NDSU faculty member's book addresses Christianity in internment camps
Posted on 10/26/2016
Anne M. Blankenship, NDSU assistant professor of religious studies, has published a new book about Christianity in the infamous camps where Japanese-Americans were incarcerated during World War II.
The book, "Christianity, Social Justice, and the Japanese American Incarceration during World War II," is published by the University of North Carolina Press. The 296-page book examines how church leaders ministered to the camps' sizeable Christian minority, and how they were forced to assess the ethics and pragmatism of what they saw as an unjust social system.
She came up with the idea for the book when visiting her grandmother in Idaho, and stumbled upon an archive of material at the Jerome County Historical Society. "Their basement was a mess of dusty stacks of newspapers and folders full of documents about Minidoka Relocation Center, a Japanese American incarceration center that operated nearby during World War II," Blankenship said. "I didn't end up using more than one document from the Jerome archive, but it led me to investigate how much had been written about religious practices in the camps.
Blankenship said her book explores both religious practices among incarcerated Japanese-Americans and the response from sympathetic white Christians. "Many progressive Protestants and Catholics voiced their immediate support for the minority after Dec. 7. Only Quakers sustained that public protest once the government announced the removal of more than 115,000 people-the majority of whom were U.S. citizens-from the West Coast and confine them in remote camps," she said. "Christian groups were the only national organizations that worked to alleviate conditions in the camps, help with resettlement or change public opinion about the minority. My book will begin to fill the gap in our knowledge of the incarceration and also demonstrate the diversity of social justice programs among mainline Protestants at the time."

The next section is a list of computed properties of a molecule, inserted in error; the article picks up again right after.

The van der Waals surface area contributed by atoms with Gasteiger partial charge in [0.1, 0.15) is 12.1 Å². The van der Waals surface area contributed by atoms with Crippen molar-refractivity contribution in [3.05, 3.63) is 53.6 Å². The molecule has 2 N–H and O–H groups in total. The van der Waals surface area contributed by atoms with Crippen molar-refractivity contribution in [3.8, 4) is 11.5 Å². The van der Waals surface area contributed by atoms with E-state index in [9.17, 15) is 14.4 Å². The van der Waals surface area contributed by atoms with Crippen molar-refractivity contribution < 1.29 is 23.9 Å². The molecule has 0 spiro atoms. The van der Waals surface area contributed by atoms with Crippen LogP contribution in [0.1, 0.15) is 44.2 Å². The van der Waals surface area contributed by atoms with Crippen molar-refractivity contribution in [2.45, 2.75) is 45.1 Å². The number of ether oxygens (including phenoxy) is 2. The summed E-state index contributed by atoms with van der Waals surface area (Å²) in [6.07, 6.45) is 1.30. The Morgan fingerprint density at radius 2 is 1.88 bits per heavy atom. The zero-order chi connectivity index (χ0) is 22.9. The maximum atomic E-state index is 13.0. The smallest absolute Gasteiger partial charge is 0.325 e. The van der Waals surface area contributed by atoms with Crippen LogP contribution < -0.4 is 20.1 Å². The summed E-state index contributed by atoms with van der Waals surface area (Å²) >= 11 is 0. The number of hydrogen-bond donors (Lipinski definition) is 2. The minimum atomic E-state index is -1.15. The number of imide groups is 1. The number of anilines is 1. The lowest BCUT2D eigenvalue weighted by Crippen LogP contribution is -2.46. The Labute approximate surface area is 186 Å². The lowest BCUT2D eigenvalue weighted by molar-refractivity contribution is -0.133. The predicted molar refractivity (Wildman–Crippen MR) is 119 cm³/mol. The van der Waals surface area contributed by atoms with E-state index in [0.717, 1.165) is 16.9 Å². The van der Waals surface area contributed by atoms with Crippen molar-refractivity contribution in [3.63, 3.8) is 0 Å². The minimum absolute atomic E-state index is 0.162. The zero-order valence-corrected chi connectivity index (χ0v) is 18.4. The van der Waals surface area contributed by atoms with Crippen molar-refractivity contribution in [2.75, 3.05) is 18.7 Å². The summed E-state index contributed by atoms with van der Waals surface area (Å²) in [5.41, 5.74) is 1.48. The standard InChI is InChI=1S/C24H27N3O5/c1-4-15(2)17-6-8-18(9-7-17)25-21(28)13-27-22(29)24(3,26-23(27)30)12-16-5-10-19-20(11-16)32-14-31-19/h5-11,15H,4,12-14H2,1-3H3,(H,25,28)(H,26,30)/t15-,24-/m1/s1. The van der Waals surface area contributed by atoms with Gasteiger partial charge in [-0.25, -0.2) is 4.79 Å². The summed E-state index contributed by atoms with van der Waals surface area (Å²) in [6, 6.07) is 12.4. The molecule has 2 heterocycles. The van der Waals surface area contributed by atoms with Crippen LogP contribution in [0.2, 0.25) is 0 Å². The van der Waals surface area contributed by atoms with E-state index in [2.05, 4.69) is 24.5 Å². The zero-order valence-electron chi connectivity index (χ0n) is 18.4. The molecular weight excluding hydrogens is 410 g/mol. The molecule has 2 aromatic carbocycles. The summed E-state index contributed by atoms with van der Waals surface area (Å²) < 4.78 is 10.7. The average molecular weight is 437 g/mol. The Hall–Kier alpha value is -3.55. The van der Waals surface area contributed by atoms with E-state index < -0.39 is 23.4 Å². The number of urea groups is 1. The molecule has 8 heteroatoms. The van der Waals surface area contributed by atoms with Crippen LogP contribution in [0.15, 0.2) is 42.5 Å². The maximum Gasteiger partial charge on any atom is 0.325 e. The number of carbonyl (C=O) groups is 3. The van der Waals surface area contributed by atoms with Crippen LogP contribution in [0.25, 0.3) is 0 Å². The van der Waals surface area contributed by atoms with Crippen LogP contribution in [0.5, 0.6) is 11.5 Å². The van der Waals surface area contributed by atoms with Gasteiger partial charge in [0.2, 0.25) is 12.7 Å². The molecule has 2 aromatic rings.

Blankenship earned her bachelor's degree at the University of Puget Sound, her master's degree in religion from Yale Divinity School and her doctorate in American religious history at the University of North Carolina at Chapel Hill.
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